As I had to work within a short shooting schedule, I planned and plotted every last detail, every last shot. I’m a believer in Murphy’s Law: “What can go wrong, will go wrong.” Although ready to roll with the punches, I was prepped!
Until someone pointed out that everything was looking too good: “Charlie will somehow, someway throw a wrench in.”
A day later -- one week before shooting was supposed to start -- I didn’t immediately feel the anesthesia taking effect as I sat across the desk from a superior persuader than I.
“Rick,” said Charles Band, “I want you to make the film that you want to make!”
“But there’s no way you can realize your vision on an 18-day shoot.”
Yeah, slave driver that I can be, I certainly could use more days!
“So I’m sending you to Romania! We have great local crews there, a street that can look like New York... Hell, you can shoot for 35 days! All I want is for YOU to have your vision...and I’m going to see that you get it!”
The next day, on a plane to Bucherest, Romania, sitting between my cinematographer and Charlie’s right-arm associate producer, Pete Coulsen, the anesthesia wore off.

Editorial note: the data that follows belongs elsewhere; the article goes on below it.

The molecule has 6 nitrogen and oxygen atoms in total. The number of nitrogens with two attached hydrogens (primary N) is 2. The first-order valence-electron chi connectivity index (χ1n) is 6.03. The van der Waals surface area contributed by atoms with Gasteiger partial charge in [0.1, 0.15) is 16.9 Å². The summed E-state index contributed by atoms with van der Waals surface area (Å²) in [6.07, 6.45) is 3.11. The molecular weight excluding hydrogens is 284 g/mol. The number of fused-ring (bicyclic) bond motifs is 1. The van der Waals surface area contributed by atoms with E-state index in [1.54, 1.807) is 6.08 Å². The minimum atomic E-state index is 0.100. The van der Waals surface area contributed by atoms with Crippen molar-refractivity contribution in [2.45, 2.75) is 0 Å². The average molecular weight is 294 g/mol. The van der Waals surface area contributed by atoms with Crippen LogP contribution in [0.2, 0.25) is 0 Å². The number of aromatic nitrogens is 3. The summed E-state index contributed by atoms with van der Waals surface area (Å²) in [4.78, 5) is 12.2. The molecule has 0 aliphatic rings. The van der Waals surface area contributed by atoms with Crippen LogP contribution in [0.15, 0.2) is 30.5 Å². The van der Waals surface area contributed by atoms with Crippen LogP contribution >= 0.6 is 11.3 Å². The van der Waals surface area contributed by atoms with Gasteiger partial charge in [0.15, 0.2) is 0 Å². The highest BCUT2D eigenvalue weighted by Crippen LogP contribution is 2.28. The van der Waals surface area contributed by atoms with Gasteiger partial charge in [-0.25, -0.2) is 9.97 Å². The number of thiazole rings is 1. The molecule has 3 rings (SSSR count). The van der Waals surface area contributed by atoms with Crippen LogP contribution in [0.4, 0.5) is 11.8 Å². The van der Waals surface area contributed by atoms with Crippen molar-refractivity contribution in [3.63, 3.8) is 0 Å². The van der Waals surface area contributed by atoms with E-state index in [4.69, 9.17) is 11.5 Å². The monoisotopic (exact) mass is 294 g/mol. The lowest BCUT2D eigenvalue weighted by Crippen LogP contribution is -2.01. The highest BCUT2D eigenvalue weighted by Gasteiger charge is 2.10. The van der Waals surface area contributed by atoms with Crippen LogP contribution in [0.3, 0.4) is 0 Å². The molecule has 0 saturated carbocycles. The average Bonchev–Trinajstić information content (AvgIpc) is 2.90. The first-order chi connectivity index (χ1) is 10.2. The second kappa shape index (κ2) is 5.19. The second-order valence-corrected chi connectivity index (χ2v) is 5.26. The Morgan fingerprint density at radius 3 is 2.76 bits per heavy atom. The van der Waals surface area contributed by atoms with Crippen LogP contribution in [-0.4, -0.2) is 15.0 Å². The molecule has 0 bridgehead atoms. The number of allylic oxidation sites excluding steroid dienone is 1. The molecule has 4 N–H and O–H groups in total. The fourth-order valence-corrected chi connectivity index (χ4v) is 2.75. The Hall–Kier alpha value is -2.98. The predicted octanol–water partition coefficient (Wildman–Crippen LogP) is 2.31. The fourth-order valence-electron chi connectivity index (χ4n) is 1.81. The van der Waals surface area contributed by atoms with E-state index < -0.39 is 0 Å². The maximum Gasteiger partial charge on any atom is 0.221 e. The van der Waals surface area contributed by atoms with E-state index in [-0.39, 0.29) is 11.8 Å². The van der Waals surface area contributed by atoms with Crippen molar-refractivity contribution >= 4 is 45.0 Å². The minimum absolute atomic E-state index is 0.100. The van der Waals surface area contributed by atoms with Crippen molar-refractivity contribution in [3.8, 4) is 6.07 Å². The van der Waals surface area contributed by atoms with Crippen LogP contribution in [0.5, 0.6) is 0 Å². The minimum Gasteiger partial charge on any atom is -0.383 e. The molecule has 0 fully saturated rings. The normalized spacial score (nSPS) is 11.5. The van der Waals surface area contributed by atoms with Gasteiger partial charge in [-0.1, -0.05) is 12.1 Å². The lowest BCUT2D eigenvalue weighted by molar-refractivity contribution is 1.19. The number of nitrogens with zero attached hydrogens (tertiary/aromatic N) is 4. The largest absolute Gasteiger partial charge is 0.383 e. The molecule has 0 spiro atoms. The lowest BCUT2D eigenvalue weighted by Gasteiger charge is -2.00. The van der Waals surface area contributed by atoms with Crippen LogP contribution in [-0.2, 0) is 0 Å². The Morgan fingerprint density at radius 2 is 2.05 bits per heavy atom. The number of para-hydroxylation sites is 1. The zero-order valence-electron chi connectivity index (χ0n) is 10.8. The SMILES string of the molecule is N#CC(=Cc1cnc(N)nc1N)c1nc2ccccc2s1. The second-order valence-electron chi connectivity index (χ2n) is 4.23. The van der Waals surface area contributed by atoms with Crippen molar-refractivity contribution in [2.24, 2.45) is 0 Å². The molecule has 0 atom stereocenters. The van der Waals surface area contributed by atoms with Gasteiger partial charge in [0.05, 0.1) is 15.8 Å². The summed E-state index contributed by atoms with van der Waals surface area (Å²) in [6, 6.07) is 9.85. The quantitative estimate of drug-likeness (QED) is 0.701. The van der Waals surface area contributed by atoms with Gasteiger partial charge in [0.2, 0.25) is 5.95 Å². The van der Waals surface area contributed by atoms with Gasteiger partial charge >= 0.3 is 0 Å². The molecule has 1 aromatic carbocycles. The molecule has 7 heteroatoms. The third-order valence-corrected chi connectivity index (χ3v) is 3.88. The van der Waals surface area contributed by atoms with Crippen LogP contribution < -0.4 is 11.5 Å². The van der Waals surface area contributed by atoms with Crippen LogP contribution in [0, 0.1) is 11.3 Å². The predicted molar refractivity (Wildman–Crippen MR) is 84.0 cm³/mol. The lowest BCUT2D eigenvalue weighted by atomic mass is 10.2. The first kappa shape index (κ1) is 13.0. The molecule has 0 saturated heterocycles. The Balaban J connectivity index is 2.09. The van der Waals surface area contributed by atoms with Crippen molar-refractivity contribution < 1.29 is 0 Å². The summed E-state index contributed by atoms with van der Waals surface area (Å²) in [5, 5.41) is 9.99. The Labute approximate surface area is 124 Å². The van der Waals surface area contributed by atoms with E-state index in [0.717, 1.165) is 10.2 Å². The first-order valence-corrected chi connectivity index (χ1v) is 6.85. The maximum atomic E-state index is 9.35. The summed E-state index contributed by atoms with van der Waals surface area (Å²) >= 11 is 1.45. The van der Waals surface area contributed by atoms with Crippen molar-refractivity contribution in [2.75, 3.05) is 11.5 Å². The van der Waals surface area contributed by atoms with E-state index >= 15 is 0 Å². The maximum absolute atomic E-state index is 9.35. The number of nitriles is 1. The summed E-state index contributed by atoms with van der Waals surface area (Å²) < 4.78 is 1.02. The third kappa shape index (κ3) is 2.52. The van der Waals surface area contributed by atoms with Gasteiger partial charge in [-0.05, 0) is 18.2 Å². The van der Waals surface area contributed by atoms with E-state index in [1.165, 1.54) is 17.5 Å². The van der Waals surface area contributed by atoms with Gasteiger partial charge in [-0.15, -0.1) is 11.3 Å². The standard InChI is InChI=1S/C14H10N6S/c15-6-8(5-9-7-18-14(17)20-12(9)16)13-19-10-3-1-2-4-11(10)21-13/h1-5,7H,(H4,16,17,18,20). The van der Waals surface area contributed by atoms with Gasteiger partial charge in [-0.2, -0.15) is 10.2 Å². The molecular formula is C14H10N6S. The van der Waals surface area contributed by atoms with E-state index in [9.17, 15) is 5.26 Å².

WTF!! How were we ever going to make Bucharest look like the old-time Lower East Side?!! The film was a twisted take on the famous 1937 film, Dead End, with Humphrey Bogart and Bowery Boys — the whole look, language, feel of my film was a working class N.Y. neighborhood. Romania!!?
Later that night at the hotel bar in downtown Bucharest, my mood sank even lower. As booze not only failed to bring me up, it took me further down. The two sexy ladies across the bar didn’t divert their eyes when I glanced their way, as non-hookers do when drunken idiots stare. One of them came my way. Katya.
She struck up a conversation in reasonable English. I briefly told her my sorry tale...and that I wasn’t in great shape for any “hook-ups” that night. She didn’t care. Katya was “working” her way back to the university, hopefully that fall. She wanted to know everything about life in America, about making movies.
So who am I judge another’s life and circumstances? Katya was bright and surpisingly well-versed in classic films. Romania had been poor and chaotic after the Russians left and their dictator, Ceausescu, fell. When she told me that Pretty Woman was her favorite movie — an inspiration that people could overcome difficult circumstances — the poignancy of the moment made my eyes well up; my latent machismo had to fight back tears.